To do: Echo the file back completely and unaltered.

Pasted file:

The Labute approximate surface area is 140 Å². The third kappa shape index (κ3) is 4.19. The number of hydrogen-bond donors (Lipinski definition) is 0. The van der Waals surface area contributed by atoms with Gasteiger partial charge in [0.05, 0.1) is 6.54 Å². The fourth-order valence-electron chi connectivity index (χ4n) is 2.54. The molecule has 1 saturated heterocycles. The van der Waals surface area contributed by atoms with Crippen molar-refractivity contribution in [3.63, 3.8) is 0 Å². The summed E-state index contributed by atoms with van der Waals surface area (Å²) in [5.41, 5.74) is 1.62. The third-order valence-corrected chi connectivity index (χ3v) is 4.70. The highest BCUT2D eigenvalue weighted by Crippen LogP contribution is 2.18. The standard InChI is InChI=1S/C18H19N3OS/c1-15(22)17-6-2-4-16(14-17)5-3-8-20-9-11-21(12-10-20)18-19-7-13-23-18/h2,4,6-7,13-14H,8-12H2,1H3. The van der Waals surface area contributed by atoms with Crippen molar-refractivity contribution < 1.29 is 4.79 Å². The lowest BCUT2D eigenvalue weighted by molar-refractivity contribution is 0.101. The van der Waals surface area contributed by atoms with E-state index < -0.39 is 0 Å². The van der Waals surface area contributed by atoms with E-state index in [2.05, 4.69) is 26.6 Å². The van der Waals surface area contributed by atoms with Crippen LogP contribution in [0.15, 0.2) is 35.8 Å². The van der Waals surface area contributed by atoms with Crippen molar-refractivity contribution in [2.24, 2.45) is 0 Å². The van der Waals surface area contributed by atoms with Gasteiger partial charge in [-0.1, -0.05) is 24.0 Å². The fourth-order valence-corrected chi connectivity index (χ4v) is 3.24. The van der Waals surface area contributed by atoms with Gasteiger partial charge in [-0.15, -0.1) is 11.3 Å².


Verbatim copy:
The Labute approximate surface area is 140 Å². The third kappa shape index (κ3) is 4.19. The number of hydrogen-bond donors (Lipinski definition) is 0. The van der Waals surface area contributed by atoms with Gasteiger partial charge in [0.05, 0.1) is 6.54 Å². The fourth-order valence-electron chi connectivity index (χ4n) is 2.54. The molecule has 1 saturated heterocycles. The van der Waals surface area contributed by atoms with Crippen molar-refractivity contribution in [3.63, 3.8) is 0 Å². The summed E-state index contributed by atoms with van der Waals surface area (Å²) in [5.41, 5.74) is 1.62. The third-order valence-corrected chi connectivity index (χ3v) is 4.70. The highest BCUT2D eigenvalue weighted by Crippen LogP contribution is 2.18. The standard InChI is InChI=1S/C18H19N3OS/c1-15(22)17-6-2-4-16(14-17)5-3-8-20-9-11-21(12-10-20)18-19-7-13-23-18/h2,4,6-7,13-14H,8-12H2,1H3. The van der Waals surface area contributed by atoms with Crippen molar-refractivity contribution < 1.29 is 4.79 Å². The lowest BCUT2D eigenvalue weighted by molar-refractivity contribution is 0.101. The van der Waals surface area contributed by atoms with E-state index < -0.39 is 0 Å². The van der Waals surface area contributed by atoms with E-state index in [2.05, 4.69) is 26.6 Å². The van der Waals surface area contributed by atoms with Crippen LogP contribution in [0.15, 0.2) is 35.8 Å². The van der Waals surface area contributed by atoms with Crippen molar-refractivity contribution in [2.24, 2.45) is 0 Å². The van der Waals surface area contributed by atoms with Gasteiger partial charge in [-0.1, -0.05) is 24.0 Å². The fourth-order valence-corrected chi connectivity index (χ4v) is 3.24. The van der Waals surface area contributed by atoms with Gasteiger partial charge in [-0.15, -0.1) is 11.3 Å².